The major problem that Eiffel had was shielding the tower from the wind. This is because the lattice beams used in bridge construction would not be applicable. As an alternative, the engineers opted to use piers engraved with incurving edges. In fact, the curvature of the uprights was specifically designed to negate the impact that wind would cause (Herve%u0301 and Bergdoll 76). Today, the tower can withstand winds of up to 100 mph. In fact, the tower sways gently in extremely windy conditions. However, there is always an engineer responsible for monitoring telecommunications equipment. The engineering deployed in this structure ensures that it withstands movements that are five times beyond these produced by the strongest wind. The risks of its collapse for wind-related reasons are, therefore, minimal.
The structure became an engineering masterpiece because it had never swayed for more than nine centimeters even during the strongest winds. The design of the Eiffel tower was always under constant engineering review to avoid the detrimental effects of any construction mishap. The other challenge was encountered when soil samples proved that the land to the North and West was soft and mucky (Pezzi 87). This was unlike the land to the South and East, which was firm and suitable for construction purposes. The problem was severe because the lands to the northern and western parts of the site were vulnerable to a constant threat of flooding. The area was also close to the river (Herve%u0301 and Bergdoll 84). The solution to this problem was to establish a system that would inject compressed air and use water-tight metal caissons that would enable them to work below the water levels.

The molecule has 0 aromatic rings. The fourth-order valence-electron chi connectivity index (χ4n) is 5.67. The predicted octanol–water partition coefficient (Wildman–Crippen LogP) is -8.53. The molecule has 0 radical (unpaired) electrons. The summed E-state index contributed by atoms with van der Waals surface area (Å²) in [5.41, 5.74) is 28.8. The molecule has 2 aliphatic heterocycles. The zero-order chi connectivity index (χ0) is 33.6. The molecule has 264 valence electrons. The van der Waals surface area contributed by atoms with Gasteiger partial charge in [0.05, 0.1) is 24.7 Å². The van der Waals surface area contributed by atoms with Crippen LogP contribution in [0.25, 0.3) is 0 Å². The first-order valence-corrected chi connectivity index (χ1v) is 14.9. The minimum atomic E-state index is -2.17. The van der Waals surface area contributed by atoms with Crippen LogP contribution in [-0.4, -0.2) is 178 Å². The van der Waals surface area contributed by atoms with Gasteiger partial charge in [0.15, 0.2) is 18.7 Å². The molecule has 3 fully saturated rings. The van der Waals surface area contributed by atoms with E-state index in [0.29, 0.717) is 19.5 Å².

This had an implication of forcing workers to climb down into a caisson, which looked like an underground room and work below the level of the Seine. However, the caisson was loosening up the soil and pickaxes had to be used in breaking up the soil. Quick drying cement was poured in every hole once digging had been completed. For reinforcement, the engineers topped cement with limestone and added an iron stone for further stability. By April 1888, the tower’s structure was beginning to form as its foundation was complete (LeBoutillier 42).
The engineers had carefully planned the construction to guarantee safety to all the workers. However, the working environment was challenging because the workforce was working on a unique design which would be the tallest structure in the world (Duffy par 4). Therefore, they were compelled to use new equipment, which was being used for the first time. Throughout the summer months, workers were working twelve hours daily to ensure timely completion of the tower. Speed and efficiency were of essence.